By Jean Blish Siers *
Many years ago, when our son was in middle school, his personality changed suddenly in a way that felt different from the usual teenage angst and misery. He became sullen and silent. An excellent student, he wasn’t keeping track of schoolwork. One day, I rifled through his backpack. I feared, of course, drugs. Instead, I found two or three of his lunches that I had lovingly packed each morning. They were squashed, unopened, and uneaten, in the bottom of the bag.
It turned out that the incredibly short time the kids were given to eat conflicted with the only time the kids had to talk with their friends, and my son chose socializing. We made a few changes – bigger breakfasts, lunches that were easier to eat and a promise from him to eat something … anything. And our problem went away.
For 13 million children in America, there is no such easy fix. They come from food-insecure households and for many of them, at some point during the school year, those free breakfasts and lunches are the only meals they get. It also means that from Friday lunch to Monday breakfast, they might go up to 68 hours without a substantial meal.
Multiple studies show the importance of nutrition for students to learn. Jamie Seaton, writing in The Washington Post this month, says, kids who go to school hungry may suffer an inability to concentrate and often fall behind academically. Hungry kids are more likely to miss school because of illness, and more likely to suffer from depression and anxiety, and develop behavioral problems as teenagers. They are more liable to drop out before graduation, which leads to lower paying jobs and a greater probability of being food insecure adults.
There are lots of great programs out there, besides free school meals, to help ameliorate this problem. Many school systems now partner with food banks or churches to provide backpacks of food for low-income students to take home over the weekend.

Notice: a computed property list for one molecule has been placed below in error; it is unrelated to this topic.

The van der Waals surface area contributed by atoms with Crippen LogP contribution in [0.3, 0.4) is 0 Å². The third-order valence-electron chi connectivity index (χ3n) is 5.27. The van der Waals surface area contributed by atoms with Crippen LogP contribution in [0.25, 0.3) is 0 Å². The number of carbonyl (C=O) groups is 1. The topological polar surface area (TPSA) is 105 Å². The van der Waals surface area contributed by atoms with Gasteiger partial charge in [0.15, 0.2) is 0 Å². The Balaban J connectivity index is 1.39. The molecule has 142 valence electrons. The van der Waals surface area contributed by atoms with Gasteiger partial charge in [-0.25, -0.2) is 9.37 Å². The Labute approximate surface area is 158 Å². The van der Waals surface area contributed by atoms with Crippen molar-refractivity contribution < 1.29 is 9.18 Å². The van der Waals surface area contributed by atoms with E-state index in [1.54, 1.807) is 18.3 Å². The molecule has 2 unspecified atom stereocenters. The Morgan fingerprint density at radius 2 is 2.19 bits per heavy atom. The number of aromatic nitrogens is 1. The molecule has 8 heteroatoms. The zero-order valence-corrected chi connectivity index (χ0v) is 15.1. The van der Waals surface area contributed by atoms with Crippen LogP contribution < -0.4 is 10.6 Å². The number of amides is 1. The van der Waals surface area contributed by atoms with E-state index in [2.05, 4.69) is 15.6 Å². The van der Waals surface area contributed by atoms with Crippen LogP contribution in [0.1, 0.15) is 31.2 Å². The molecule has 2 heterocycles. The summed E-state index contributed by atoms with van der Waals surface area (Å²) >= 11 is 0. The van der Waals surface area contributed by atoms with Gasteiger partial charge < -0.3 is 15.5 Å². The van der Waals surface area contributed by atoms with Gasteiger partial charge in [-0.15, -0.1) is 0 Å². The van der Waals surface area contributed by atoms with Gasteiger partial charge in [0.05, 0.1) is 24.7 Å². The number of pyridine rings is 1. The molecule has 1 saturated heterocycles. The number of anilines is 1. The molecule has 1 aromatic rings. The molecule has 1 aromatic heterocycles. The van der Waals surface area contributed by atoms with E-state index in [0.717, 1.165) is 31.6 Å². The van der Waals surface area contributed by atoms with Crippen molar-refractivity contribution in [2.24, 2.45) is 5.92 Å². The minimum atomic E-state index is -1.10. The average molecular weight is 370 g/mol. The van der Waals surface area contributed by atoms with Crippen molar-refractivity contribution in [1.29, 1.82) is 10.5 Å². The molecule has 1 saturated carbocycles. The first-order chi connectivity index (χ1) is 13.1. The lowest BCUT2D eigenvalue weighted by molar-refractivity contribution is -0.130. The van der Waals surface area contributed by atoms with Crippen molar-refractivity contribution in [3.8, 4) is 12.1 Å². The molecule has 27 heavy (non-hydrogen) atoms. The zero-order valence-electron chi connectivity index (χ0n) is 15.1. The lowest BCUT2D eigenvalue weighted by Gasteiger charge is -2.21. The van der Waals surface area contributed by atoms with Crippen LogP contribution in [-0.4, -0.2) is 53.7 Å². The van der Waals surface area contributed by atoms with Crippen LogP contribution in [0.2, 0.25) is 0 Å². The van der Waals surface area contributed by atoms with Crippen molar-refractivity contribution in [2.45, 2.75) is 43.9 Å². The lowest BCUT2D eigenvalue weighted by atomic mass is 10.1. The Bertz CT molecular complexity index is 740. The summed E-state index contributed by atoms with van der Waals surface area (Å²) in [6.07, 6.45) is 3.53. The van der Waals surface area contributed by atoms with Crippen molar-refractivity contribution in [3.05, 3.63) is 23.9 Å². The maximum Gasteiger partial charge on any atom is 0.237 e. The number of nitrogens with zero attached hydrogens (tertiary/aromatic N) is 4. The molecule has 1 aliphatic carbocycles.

I’ve helped pack those bags, and while they meet a need, they are by necessity filled with processed, salty, and fatty shelf-stable foods, easy to zap in a microwave, and fill a stomach quickly. Fruits are packed in cans of sugary syrup. There isn’t a vegetable in sight. I wonder how those kids feel bringing home a meal that’s not enough to share with other members of the hungry household. What about longer breaks and summer vacation? And it bothers me the length that families must go to in order to cobble together a minimum of food for basic survival.
I’ve worked with high-poverty day-cares that would get loads of produce from Society of St. Andrew, bag it, and have it waiting for parents as they picked up children. They also provided recipes and helpful preparation tips. It’s not easy to do, but it’s doable. It would be great to get fresh produce into schools at all levels, and work with families to help them learn to prepare it. It takes time and staffing and a lot of dedication.
As we prepare for another big harvest season here in North Carolina, I’m thrilled that we are able to get so much food out to so many agencies that reach deep into our neighborhoods. But are we feeding 13 million children? And if we are not, who is?
* Jean Blish Siers is SoSA’s Charlotte Area Gleaning Coordinator.